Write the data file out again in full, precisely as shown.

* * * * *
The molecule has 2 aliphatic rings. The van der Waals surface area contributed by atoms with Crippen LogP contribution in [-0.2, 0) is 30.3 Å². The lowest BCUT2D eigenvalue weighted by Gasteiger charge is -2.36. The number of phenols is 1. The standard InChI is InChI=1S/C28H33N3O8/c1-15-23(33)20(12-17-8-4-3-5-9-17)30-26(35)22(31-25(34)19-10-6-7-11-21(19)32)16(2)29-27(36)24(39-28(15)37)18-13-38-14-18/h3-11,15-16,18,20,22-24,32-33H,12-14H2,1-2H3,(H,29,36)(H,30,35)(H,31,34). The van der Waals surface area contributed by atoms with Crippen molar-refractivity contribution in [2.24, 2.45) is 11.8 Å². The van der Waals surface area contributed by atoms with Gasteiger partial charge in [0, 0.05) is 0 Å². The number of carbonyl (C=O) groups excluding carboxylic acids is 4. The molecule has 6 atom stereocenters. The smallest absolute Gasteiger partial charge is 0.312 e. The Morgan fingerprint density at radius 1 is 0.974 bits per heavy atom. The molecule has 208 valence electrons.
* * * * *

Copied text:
The molecule has 2 aliphatic rings. The van der Waals surface area contributed by atoms with Crippen LogP contribution in [-0.2, 0) is 30.3 Å². The lowest BCUT2D eigenvalue weighted by Gasteiger charge is -2.36. The number of phenols is 1. The standard InChI is InChI=1S/C28H33N3O8/c1-15-23(33)20(12-17-8-4-3-5-9-17)30-26(35)22(31-25(34)19-10-6-7-11-21(19)32)16(2)29-27(36)24(39-28(15)37)18-13-38-14-18/h3-11,15-16,18,20,22-24,32-33H,12-14H2,1-2H3,(H,29,36)(H,30,35)(H,31,34). The van der Waals surface area contributed by atoms with Crippen molar-refractivity contribution in [2.24, 2.45) is 11.8 Å². The van der Waals surface area contributed by atoms with Gasteiger partial charge in [0, 0.05) is 0 Å². The number of carbonyl (C=O) groups excluding carboxylic acids is 4. The molecule has 6 atom stereocenters. The smallest absolute Gasteiger partial charge is 0.312 e. The Morgan fingerprint density at radius 1 is 0.974 bits per heavy atom. The molecule has 208 valence electrons.